I first met Filatova last September, soon after her arrival in Shiga Prefecture. The 23-year-old had been through so much, but her passion for painting was undimmed.
When we reconnected on February 16, I wonder if she's still the same, back in war-torn Ukraine. Filatova is from Zaporizhzhia, a focal point of Russia's aggression in the southeast.
"I am now in the western city of Uzhhorod," she says. The area is deemed to be relatively safe, but Filatova still regularly checks an app for notifications about air raid warnings. Sometimes, they include her neighborhood.
Painting rice paddies
Filatova says she sometimes forgets about the war as she goes about her life. But then the realization will hit like a sledgehammer. And finding a way to process the complex emotions can be hard.
"There are many people who are traumatized," she says, "and sometimes it's difficult to communicate with people like we did in the past."
Filatova developed an affinity for the rice paddies of Shiga during her stay in Japan, and they continue to provide plenty of inspiration. Photographs she took serve as more than just a visual reference.
"Painting the rice fields of Japan brought me peaceful emotions," she says. "I miss that so much."
Filatova loves landscapes. She says there are many that inspire her in Ukraine, but she'll first be focusing on expanding a series of rice paddy paintings she started in Shiga.
A sudden realization
The more we speak, the more she opens up about everything she's been through. Filatova has endured immense upheaval, but she's also broadened her horizons. And now, the experience is starting to inform her art.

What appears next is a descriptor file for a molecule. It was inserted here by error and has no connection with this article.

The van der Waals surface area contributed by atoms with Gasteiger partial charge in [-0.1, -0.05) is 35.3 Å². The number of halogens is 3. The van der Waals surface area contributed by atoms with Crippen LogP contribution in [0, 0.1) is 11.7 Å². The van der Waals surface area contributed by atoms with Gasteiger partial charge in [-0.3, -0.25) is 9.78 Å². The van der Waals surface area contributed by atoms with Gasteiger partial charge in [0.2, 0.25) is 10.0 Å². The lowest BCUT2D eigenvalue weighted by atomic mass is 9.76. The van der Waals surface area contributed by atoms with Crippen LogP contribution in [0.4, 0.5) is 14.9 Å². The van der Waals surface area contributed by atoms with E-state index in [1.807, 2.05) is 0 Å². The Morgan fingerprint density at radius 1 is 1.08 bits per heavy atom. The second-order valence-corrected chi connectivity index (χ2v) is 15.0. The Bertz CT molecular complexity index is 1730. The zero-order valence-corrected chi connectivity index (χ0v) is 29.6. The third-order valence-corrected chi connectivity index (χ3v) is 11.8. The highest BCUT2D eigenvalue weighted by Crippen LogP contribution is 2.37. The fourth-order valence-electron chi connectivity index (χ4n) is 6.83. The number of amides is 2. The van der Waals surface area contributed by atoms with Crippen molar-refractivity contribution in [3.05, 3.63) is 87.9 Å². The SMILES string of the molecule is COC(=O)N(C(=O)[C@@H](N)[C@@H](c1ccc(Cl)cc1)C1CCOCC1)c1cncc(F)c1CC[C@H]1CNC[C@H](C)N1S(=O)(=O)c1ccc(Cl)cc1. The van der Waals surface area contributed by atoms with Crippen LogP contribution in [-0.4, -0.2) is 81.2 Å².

"The past year felt like five," she says. "Many things happened, and everything changed. It was essential for me to go to Japan. Without my time there, maybe I wouldn't know what to paint. It was different, psychologically. And I'm really, really grateful."
"I was taking a walk one day, and the sun went down," she recalls. "It was pitch dark, but I thought, 'Life is good.' It was an extraordinary feeling. And it's had an impact on the direction of my paintings."
Filatova is happy to be using paints she received as a leaving present from people in Shiga. And she's also got some Japanese ink.
Filatova is as careful with her words as she is with her brush. And she remains defiantly upbeat. "War has taught us not to hesitate because life may soon end. If you want to do something, do it now."
Stones that Filatova has decorated with watercolor paintings of Ukrainian landscapes and women in traditional costumes sit on my work desk as a reminder about what she is enduring back home – and how much I look forward to seeing her and her artwork again someday.
Read our first article about Filatova here: Ukrainian artist-in-residence finds peace in rural Japan